Facebook takes swing at Google with new search feature

23 Oct 2015 | Author: | No comments yet »

Facebook just made 2 trillion public posts easily searchable (so you should probably check your settings).

Facebook has fed everyone’s public posts into its search engine, meaning that most updates will now be readily available for everyone — no matter how old they are.Facebook just made two trillion posts easily searchable, so those embarrassing statuses you thought were relegated to the annals of time may crop up again. ‘Because we’ve indexed the entire world’s conversations, we tell you things that are trending, things that are breaking, what’s happening right now,’ Rousseau Kazi, a product manager on the site’s search team, told The Verge. ‘Once you understand the basis of the story, we move into how your world is reacting to it,’ Kazi added. ‘We’re making it super easy for you to get everyone’s perspective in one place about a topic that you care about.’ The whole point is to steal people away from Twitter, which just enabled the ‘moments’ feature to make it easier to see real-time reactions to news.

On Thursday, it launched ‘Search FYI’, a service that allows users to find anything from its vast index, including public posts, both by people (who may or may not be on your friends’ list) and content posted by people and brands on their official Pages. “We’re updating Facebook Search so that in addition to friends and family, you can find out what the world is saying about topics that matter to you,” Tom Stocky, Facebook’s vice-president of search, said in a press release. Facebook hopes that the tool will allow it to become more of a way of finding out what is going on — it will be possible to search for how people are reacting to a news event, for instance, or to find everything that everyone has said about a certain TV show. The service will effectively turn Facebook into a powerful real-time discovery engine for news, while using the same technology which powers its Trending Topics feature. It will also allow Facebook to track more accurately what people are talking about, so that its search tools can offer information about what’s going on.

For a start, Facebook’s search will throw better suggestions. “When you tap into the search box and start typing, we’ll now offer timely, personalized search suggestions. When Facebook says it will pull out all relevant posts, it could also mean some of your embarrassing or personal posts that you may have accidentally posted under ‘Public’ settings will be made visible.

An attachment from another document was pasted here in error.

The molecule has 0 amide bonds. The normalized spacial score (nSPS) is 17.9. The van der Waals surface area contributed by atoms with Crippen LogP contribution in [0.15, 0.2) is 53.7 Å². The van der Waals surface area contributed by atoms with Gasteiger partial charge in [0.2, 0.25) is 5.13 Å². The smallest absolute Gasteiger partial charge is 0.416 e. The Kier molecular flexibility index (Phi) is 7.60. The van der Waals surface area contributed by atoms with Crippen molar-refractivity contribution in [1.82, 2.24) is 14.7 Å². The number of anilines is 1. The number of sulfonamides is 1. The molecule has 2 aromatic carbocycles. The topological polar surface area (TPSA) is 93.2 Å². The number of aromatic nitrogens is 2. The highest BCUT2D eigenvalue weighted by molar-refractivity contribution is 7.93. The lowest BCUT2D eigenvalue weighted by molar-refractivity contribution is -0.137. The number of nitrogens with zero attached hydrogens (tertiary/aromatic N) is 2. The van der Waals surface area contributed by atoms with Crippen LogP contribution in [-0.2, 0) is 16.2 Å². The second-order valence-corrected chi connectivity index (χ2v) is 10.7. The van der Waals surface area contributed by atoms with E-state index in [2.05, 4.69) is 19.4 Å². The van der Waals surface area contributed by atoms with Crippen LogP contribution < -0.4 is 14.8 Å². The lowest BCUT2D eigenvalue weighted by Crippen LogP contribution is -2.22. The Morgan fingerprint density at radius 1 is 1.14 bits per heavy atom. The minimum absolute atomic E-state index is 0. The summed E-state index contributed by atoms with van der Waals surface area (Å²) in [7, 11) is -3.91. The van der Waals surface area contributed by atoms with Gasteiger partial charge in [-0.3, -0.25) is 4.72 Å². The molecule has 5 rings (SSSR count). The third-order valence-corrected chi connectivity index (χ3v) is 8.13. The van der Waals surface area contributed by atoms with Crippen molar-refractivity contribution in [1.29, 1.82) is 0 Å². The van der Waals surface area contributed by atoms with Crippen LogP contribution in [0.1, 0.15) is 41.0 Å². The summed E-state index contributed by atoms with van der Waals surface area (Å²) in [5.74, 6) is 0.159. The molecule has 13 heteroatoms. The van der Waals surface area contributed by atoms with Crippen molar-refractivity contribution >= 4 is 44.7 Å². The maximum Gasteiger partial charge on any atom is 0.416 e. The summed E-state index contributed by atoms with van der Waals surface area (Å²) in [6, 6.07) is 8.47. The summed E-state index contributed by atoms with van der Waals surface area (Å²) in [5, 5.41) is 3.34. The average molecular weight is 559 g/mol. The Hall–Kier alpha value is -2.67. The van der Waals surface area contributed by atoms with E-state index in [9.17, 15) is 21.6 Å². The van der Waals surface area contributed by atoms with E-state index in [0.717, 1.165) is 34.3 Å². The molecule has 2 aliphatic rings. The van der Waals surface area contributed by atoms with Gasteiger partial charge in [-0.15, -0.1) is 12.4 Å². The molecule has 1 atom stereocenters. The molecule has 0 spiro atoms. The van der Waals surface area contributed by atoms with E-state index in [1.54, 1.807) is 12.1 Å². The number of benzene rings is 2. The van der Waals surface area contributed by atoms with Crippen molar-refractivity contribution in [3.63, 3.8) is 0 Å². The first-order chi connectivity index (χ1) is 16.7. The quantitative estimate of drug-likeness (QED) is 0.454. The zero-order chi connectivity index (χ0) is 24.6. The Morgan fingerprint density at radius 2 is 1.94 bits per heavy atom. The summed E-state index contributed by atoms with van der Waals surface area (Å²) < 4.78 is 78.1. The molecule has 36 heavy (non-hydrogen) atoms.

Facebook showed off how searching for “water on mars” would bring up everything that people were saying about Nasa’s announcement — but searching for a more personal, private event would do the same. With the new service, Facebook is also pitting itself against the big giant of search — Google by positioning itself as the “source for news.” While Google has been indexing the world’s information, Facebook aims at indexing all the world’s conversations. Let’s take a look at what you need to do to avoid your personal posts from going public: Under Privacy Settings and Tools, there is a section called future posts. Compare this with Google which last updated its search figure in 2012 and was averaging 3.3 billion searches per day and over 38,000 thousand per second. The service could potentially increase user engagement on Facebook as the user may not exactly feel the need to exit the site/app to find news elsewhere, say Google or Twitter.

The increase in user engagement from the new search, might open up new levels of debate and discussion on Facebook, lending it more traffic and in turn, benefit its vast advertising clientele, leading to more ad revenue. It is important to remember that many people take to Facebook to vent out their anger or emotions, which maybe momentarily, needless to say, emotions are subject to change according to the situation. In the search business, it is understood that queries often show user intent, which, as the Google case shows, can in turn be used to sell keyword-based ads.

You surely don’t want an old post to suddenly pop-up that is either embarrassing, too personal for public viewing or something that could possibly get you into serious trouble. The same choice can be made whenever you post — just underneath the status update page sits an audience option, which adjusts who will see the update.

Search FYI, in many ways, represents a big leap for Facebook in its quest to create a complete search ecosystem, much like Google does. “Today’s update gives Facebook a holistic internal search engine. Search FYI, according to what the company says, also resembles Twitter’s search facility, which indexes all the tweets about a particular event, either through a hashtag, or simply through search terms. While any like or comment on an older post will be indicated to the user, however, how many of you are really aware of the changes Facebook announces every other day?

The changes aren’t explicitly mentioned to every user, and not everyone digs into the long list of terms and conditions for privacy every other day.

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